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By Major Peter Hilton, Media Ops Team, GMACF

Today marked the middle-point of Camp – by night-time, four days gone and four to go. Aside from the Corps of Drums (for whom this was their Adventurous Training Day) and the Adult Instructors (for whom this was the dreaded Assessment Day), the main theme of the day was the cycling around of training cadres, two of whom – the Two Star Training and Assessment cadres – came to the end of their Fieldcraft sessions, as evidenced by the multiple blank-firing exercises erupting across the training area, as Cadet patrols bumped against their adult instructors, now playing the part of the villainous enemy with a frequently dubious dress-sense.

As these exercises drew to a close, the Three and Four Star cadres were preparing their Cadets for a deployment into the field in the late afternoon, where they will live for the next two nights, under shelters they were completing as the light faded.

Do you have what it takes to serve with GMACF, either as an Adult Volunteer or as a Cadet? Are you looking for an opportunity to work hard and develop new skills? If so, why not contact GMACF County HQ on 01204 512600.

Greater Manchester Army Cadet Force can also be found in other locations on the Internet 

… at our official ACF Web Page at:

https://armycadets.com/county/greater-manchester-acf/

… on Facebook at:

https://www.facebook.com/GreaterManchesterACF

… on Twitter at:

https://twitter.com/gmanacf

on YouTube at:

https://www.youtube.com/channel/UCxPYwSoMWLE8hN8CBkdim0Q

on SoundCloud at:

https://soundcloud.com/gmacf-891255911

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By Major Peter Hilton, Media Ops Team, GMACF

The idea of training by cadres might be new to the County, but what has remained unchanged on this first training day has been the energy and determination shown by all, Cadets and staff alike. Most remained in the Camp – though that will very quickly change as huddles of Cadets went through the age-old routine of preparing to go into the field by packing, unpacking and then re-packing again to ensure that they have what they need and know which pocket or pouch of waterproof bag to find it in; even though this was a glorious day, these are the older, more experienced Cadets and they know how fickle “Exercise Weather” can be.

This is an outline of what happened today:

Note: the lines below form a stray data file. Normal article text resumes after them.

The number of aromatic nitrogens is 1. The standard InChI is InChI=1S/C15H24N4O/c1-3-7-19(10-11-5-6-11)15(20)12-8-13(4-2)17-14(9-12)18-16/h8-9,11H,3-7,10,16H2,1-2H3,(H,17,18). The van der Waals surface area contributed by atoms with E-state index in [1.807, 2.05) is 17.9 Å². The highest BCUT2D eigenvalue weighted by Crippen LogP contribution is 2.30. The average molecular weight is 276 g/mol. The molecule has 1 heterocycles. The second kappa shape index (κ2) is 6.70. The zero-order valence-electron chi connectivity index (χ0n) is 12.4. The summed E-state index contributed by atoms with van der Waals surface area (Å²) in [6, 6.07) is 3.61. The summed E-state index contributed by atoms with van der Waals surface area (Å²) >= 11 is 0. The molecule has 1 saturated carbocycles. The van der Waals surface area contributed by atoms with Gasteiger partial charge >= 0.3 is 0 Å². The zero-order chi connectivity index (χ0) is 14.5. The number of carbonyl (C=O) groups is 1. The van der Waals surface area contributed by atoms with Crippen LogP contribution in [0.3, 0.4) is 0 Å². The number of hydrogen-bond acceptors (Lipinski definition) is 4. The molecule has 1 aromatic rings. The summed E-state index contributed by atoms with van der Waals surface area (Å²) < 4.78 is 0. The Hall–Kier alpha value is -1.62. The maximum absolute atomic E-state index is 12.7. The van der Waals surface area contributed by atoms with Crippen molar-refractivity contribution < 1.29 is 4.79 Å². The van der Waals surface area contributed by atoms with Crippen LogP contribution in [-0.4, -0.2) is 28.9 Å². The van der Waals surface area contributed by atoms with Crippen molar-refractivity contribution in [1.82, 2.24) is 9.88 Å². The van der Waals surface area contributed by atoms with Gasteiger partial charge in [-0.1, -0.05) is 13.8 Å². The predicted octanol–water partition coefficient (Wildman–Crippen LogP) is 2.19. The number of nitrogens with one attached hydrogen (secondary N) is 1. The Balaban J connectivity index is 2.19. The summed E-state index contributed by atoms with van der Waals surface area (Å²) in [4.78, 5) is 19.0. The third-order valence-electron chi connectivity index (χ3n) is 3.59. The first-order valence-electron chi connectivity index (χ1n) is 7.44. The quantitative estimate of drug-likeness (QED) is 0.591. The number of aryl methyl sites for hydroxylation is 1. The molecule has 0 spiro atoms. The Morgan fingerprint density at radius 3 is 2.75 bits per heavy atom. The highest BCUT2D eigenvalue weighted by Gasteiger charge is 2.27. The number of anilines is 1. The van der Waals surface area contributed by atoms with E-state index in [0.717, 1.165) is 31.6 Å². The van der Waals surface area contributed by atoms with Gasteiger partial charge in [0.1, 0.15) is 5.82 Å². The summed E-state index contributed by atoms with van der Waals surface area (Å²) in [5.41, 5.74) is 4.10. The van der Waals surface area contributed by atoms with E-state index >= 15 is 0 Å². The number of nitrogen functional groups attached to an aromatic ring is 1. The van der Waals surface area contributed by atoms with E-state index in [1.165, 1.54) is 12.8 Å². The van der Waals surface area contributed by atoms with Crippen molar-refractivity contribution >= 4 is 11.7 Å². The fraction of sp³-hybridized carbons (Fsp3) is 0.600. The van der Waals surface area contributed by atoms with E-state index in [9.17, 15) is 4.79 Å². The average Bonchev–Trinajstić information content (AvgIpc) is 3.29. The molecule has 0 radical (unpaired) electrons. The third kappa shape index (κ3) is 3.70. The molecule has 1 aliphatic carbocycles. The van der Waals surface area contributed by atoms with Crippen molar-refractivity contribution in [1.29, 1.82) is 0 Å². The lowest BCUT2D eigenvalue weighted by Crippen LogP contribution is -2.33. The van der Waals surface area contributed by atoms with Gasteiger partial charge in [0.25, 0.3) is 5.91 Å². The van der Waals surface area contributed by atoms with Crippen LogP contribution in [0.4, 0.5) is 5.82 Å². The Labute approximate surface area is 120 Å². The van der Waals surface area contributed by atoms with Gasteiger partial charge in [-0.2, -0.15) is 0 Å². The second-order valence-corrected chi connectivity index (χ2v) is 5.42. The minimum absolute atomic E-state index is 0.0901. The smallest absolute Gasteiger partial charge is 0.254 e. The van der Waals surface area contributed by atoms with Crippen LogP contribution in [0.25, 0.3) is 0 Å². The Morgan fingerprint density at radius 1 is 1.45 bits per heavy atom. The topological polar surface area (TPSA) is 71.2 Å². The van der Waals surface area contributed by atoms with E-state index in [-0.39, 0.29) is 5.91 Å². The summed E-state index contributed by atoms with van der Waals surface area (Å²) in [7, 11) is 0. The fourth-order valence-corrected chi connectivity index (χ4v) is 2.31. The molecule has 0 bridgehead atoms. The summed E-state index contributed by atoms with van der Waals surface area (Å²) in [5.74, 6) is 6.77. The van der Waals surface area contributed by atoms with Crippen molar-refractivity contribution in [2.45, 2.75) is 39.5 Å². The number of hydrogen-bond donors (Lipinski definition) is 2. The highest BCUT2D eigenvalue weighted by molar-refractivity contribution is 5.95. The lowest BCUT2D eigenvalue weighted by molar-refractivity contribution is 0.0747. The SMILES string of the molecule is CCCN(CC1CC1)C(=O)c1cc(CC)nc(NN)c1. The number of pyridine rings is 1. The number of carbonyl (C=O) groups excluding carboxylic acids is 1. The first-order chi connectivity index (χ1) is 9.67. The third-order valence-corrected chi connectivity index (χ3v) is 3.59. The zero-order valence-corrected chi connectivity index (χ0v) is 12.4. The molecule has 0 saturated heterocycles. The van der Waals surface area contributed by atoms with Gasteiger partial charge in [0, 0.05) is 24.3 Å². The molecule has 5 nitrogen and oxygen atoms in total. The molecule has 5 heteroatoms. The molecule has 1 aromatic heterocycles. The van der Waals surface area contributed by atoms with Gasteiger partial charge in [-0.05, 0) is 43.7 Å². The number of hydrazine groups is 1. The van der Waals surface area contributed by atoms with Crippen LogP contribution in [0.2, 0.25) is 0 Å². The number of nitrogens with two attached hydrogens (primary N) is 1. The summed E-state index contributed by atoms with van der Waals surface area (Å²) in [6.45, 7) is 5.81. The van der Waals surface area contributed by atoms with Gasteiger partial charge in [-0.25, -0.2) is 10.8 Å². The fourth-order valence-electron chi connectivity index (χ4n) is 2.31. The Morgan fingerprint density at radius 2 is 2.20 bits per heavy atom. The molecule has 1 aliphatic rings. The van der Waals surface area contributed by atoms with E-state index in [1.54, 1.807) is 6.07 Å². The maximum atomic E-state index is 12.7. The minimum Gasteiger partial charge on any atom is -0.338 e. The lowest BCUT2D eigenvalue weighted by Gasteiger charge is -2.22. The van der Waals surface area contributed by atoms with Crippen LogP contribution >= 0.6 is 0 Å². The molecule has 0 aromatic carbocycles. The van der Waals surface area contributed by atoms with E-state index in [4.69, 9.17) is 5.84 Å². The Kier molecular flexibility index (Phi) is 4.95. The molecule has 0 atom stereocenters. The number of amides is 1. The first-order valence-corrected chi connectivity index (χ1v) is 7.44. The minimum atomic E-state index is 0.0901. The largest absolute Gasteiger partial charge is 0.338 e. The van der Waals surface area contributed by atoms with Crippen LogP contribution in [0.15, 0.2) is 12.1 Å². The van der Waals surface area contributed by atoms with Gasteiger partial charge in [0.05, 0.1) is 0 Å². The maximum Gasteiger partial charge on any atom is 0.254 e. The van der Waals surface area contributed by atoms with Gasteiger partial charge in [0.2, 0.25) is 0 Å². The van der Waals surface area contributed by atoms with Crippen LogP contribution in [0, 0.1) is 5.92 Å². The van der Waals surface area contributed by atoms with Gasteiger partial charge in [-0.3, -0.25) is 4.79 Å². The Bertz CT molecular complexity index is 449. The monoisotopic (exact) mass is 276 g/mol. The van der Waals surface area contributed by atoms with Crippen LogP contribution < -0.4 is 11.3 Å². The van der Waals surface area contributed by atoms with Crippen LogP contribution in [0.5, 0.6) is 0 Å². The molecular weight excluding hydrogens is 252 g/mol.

• The Two Star Cadets – two groups of them, one training, one being assessed for their Two Star awards – spent most of the day preparing to go into the field, liberally supplied with water, sun tan cream and insect repellent
  • The Three Star Training cadre spent a happy day on adventurous training, including canoeing, managing to press-gang one of the Press Team into a boat, which even stayed upright
  • The Three Star Assessment cadre spent their day trying to remember how to navigate in sunny conditions, where they can actually see the terrain unimpeded by cloud and mist
  • Four Star Cadets spent their time going through Fieldcraft skills including the delivery of Orders
  • The Corps of Drums meanwhile spent their day on the 25m Range, being assessed on their marksmanship skills.

 

Do you have what it takes to serve with GMACF, either as an Adult Volunteer or as a Cadet? Are you looking for an opportunity to work hard and develop new skills? If so, why not contact GMACF County HQ on 01204 512600.

Greater Manchester Army Cadet Force can also be found in other locations on the Internet 

… at our official ACF Web Page at:

https://armycadets.com/county/greater-manchester-acf/

… on Facebook at:

https://www.facebook.com/GreaterManchesterACF

… on Twitter at:

https://twitter.com/gmanacf

on YouTube at:

https://www.youtube.com/channel/UCxPYwSoMWLE8hN8CBkdim0Q

on SoundCloud at:

https://soundcloud.com/gmacf-891255911

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Crowborough Camp Welcomes Greater Manchester Army Cadet Force

By Major Peter Hilton, Media Ops Team, GMACF

“The Training Event” of the year has once more come around! GMACF has set up Annual Camp at Crowborough in East Sussex. After a day’s sometimes fraught travel on the country’s motorways, everyone has arrived safely in Camp and the initial settling in and muster parade are behind us.

This year’s Camp will be conducted to an entirely new formula. First off, it will be to a shortened, eight-day format, secondly, we are without our newest Cadets (our training One-Stars, who camped earlier in the year, at Easter), and finally, rather than training by Companies, we’re training by Cadres. Each training cadre is focusing on a particular level of skill or qualification and the Cadets in each cadre are drawn from all over Greater Manchester, so that it will be a completely new experience, giving everyone the chance to make new friends and develop their general Cadet skills, and their leadership skills, because this is very much a camp for potential and current junior Cadet JNCOs.

The Cadet training cadres are:

  • Two Star
  • Three Star
  • Four Star – preparing them especially for the most challenging of the ACF external courses, the Senior Cadet Instructors’ Course, the Cadet Leadership Course and the Master Cadet Course
  • The Corps of Drums – who in addition to their musical skills, will also undergo other forms of training including a range practice

And, behind the scenes – at least for now – is a training cadre for future Adult Instructors.

Do you have what it takes to serve with GMACF, either as an Adult Volunteer or as a Cadet? Are you looking for an opportunity to work hard and develop new skills? If so, why not contact GMACF County HQ on 01204 512600.

Greater Manchester Army Cadet Force can also be found in other locations on the Internet 

… at our official ACF Web Page at:

https://armycadets.com/county/greater-manchester-acf/

… on Facebook at:

https://www.facebook.com/GreaterManchesterACF

… on Twitter at:

https://twitter.com/gmanacf

on YouTube at:

https://www.youtube.com/channel/UCxPYwSoMWLE8hN8CBkdim0Q

on SoundCloud at:

https://soundcloud.com/gmacf-891255911